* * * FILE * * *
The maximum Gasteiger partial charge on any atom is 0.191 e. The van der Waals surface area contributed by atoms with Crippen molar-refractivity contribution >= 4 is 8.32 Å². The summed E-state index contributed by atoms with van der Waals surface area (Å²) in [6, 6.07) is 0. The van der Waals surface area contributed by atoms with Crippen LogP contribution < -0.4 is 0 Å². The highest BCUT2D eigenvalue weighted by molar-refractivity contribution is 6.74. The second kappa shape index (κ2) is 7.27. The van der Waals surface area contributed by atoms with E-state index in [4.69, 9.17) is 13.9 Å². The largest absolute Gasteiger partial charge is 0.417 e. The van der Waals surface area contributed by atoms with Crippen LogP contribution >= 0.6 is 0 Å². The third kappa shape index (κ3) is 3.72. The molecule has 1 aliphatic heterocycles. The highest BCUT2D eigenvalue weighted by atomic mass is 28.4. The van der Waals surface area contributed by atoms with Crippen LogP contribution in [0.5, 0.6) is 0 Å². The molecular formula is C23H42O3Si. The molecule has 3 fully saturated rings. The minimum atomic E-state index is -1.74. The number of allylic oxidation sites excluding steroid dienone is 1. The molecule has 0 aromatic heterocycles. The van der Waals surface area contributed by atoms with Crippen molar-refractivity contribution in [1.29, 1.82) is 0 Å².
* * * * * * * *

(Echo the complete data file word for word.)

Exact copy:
The maximum Gasteiger partial charge on any atom is 0.191 e. The van der Waals surface area contributed by atoms with Crippen molar-refractivity contribution >= 4 is 8.32 Å². The summed E-state index contributed by atoms with van der Waals surface area (Å²) in [6, 6.07) is 0. The van der Waals surface area contributed by atoms with Crippen LogP contribution < -0.4 is 0 Å². The highest BCUT2D eigenvalue weighted by molar-refractivity contribution is 6.74. The second kappa shape index (κ2) is 7.27. The van der Waals surface area contributed by atoms with E-state index in [4.69, 9.17) is 13.9 Å². The largest absolute Gasteiger partial charge is 0.417 e. The van der Waals surface area contributed by atoms with Crippen LogP contribution >= 0.6 is 0 Å². The third kappa shape index (κ3) is 3.72. The molecule has 1 aliphatic heterocycles. The highest BCUT2D eigenvalue weighted by atomic mass is 28.4. The van der Waals surface area contributed by atoms with Crippen LogP contribution in [0.5, 0.6) is 0 Å². The molecular formula is C23H42O3Si. The molecule has 3 fully saturated rings. The minimum atomic E-state index is -1.74. The number of allylic oxidation sites excluding steroid dienone is 1. The molecule has 0 aromatic heterocycles. The van der Waals surface area contributed by atoms with Crippen molar-refractivity contribution in [1.29, 1.82) is 0 Å².